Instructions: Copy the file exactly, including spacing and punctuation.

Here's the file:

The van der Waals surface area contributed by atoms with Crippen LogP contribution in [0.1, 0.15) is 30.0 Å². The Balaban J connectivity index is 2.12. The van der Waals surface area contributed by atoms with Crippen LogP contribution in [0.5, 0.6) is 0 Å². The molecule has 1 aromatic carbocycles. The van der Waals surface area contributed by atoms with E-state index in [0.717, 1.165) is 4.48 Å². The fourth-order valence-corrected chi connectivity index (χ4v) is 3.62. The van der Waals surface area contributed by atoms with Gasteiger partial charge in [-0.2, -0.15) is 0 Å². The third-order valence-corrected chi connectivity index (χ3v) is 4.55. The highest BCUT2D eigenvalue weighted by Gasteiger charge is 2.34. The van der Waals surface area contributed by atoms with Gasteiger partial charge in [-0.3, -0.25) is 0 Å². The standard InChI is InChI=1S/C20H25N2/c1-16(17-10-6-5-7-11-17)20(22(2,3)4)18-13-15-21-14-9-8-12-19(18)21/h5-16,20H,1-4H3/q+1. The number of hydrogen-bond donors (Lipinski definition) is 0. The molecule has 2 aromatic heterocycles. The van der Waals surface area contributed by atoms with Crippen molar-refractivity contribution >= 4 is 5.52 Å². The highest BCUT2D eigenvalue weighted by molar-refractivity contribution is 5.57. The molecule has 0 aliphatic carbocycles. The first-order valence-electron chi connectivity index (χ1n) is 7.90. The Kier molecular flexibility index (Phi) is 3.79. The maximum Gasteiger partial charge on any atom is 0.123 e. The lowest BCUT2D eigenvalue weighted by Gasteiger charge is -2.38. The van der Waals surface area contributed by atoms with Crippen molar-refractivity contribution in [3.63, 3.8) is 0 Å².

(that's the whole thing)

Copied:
The van der Waals surface area contributed by atoms with Crippen LogP contribution in [0.1, 0.15) is 30.0 Å². The Balaban J connectivity index is 2.12. The van der Waals surface area contributed by atoms with Crippen LogP contribution in [0.5, 0.6) is 0 Å². The molecule has 1 aromatic carbocycles. The van der Waals surface area contributed by atoms with E-state index in [0.717, 1.165) is 4.48 Å². The fourth-order valence-corrected chi connectivity index (χ4v) is 3.62. The van der Waals surface area contributed by atoms with Gasteiger partial charge in [-0.2, -0.15) is 0 Å². The third-order valence-corrected chi connectivity index (χ3v) is 4.55. The highest BCUT2D eigenvalue weighted by Gasteiger charge is 2.34. The van der Waals surface area contributed by atoms with Gasteiger partial charge in [-0.3, -0.25) is 0 Å². The standard InChI is InChI=1S/C20H25N2/c1-16(17-10-6-5-7-11-17)20(22(2,3)4)18-13-15-21-14-9-8-12-19(18)21/h5-16,20H,1-4H3/q+1. The number of hydrogen-bond donors (Lipinski definition) is 0. The molecule has 2 aromatic heterocycles. The van der Waals surface area contributed by atoms with Crippen molar-refractivity contribution >= 4 is 5.52 Å². The highest BCUT2D eigenvalue weighted by molar-refractivity contribution is 5.57. The molecule has 0 aliphatic carbocycles. The first-order valence-electron chi connectivity index (χ1n) is 7.90. The Kier molecular flexibility index (Phi) is 3.79. The maximum Gasteiger partial charge on any atom is 0.123 e. The lowest BCUT2D eigenvalue weighted by Gasteiger charge is -2.38. The van der Waals surface area contributed by atoms with Crippen molar-refractivity contribution in [3.63, 3.8) is 0 Å².